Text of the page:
When a church shows empathy, heres what happens.
I’ve taken enough counseling courses to know it’s important, but our four years of studying 250 congregations nationwide that are growing young has shown me just how vital it is to young people today.
Bennett and Vera
At one of the churches we visited, we met Bennett and his single mom, Vera. Six years ago, as the pair was looking for a church home, Vera had one major criterion: that the congregation be a safe place for her son (then age 9) with special needs.
When she asked the children’s ministry leaders at one of the churches in our study, “Will you take care of my unusual child?” their response was, “Absolutely. You tell us what we need to know and do. Please give us feedback on how we’re doing.” Vera and Bennett were hooked and have been active members of the congregation ever since.
Vera recounted a memory of picking up nine-year-old Bennett from the children’s ministry at the end of a worship service six years ago: “I was picking up my son, and I see an adult bent down on his level, focused on what my son is saying. He puts his hand on my son’s shoulder, nods his head, and says something that I can’t hear. Both smile, and my son nods his head back. At school, Bennett never feels that understood and secure.”
Bennett models empathy.
In a world that often doesn’t take the time to talk to Bennett, such empathy was a magnet for both Bennett and his mom. But Vera continued, “Now my son is 15. This church is his home, and he’s been invited to help serve in the kindergarten class—something I never thought possible. A few months ago, as I again picked him up after worship, he was bent over, listening to a seven-year-old boy. Bennett was nodding his head. I moved close enough to hear what Bennett said as he put his hand on this boy’s shoulder: ‘I understand. I’ve felt that way before, too.’ Bennett never could have said that if he hadn’t felt like this church had understood him. He is modeling the empathy that he had experienced.”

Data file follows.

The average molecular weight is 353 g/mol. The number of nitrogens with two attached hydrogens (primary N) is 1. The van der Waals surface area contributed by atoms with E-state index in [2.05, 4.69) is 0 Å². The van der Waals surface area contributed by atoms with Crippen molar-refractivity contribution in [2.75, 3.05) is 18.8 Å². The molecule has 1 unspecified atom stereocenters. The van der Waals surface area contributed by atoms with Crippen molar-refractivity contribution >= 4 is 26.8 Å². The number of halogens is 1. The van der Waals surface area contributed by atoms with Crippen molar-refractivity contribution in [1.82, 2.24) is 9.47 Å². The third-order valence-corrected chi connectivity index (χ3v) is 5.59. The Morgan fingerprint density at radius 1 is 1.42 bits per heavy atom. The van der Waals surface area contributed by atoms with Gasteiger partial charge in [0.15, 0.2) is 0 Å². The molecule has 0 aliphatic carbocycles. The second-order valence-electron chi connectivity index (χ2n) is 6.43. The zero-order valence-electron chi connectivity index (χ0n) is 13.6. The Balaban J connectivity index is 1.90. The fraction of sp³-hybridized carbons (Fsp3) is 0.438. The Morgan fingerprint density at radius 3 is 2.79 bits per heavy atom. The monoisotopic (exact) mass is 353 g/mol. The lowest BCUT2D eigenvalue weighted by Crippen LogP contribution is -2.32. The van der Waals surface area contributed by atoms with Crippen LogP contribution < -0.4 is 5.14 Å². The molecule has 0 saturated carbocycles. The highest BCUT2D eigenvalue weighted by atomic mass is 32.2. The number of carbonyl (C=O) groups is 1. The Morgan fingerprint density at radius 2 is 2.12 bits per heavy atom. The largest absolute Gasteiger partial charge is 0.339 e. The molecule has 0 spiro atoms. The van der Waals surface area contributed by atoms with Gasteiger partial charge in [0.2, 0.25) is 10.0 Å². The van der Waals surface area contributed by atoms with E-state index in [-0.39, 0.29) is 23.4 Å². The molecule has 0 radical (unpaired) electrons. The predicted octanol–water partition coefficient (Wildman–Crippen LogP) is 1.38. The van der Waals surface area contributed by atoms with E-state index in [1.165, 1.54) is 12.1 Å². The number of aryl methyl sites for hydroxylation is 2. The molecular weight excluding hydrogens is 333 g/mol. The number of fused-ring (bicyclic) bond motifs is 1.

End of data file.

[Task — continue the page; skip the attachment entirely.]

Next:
In an era in which Bennett and so many young people feel misunderstood, labeled, and unappreciated, churches that are growing young step into their shoes. They feel their pain. They bear their burdens. And they walk forward together. I want that for my church, and I want that for yours.
These stories are everywhere.
I’m eager for you to hear Bennett’s story as well as a host of other stories we discovered while visiting thriving churches.
In fact, you can get immediate access to some of my favorite stories from our research by ordering Growing Young now. Our book is packed with stories like Bennett's that are sure to inspire you in your ministry. We don’t want you to miss these moving tales of extraordinary churches making an impact in the lives of young people.
I love how my ministry vision and philosophy has been shaped by stories like Bennett’s. I can’t wait to learn your story of how your church is taking steps to grow young.
More stories from our research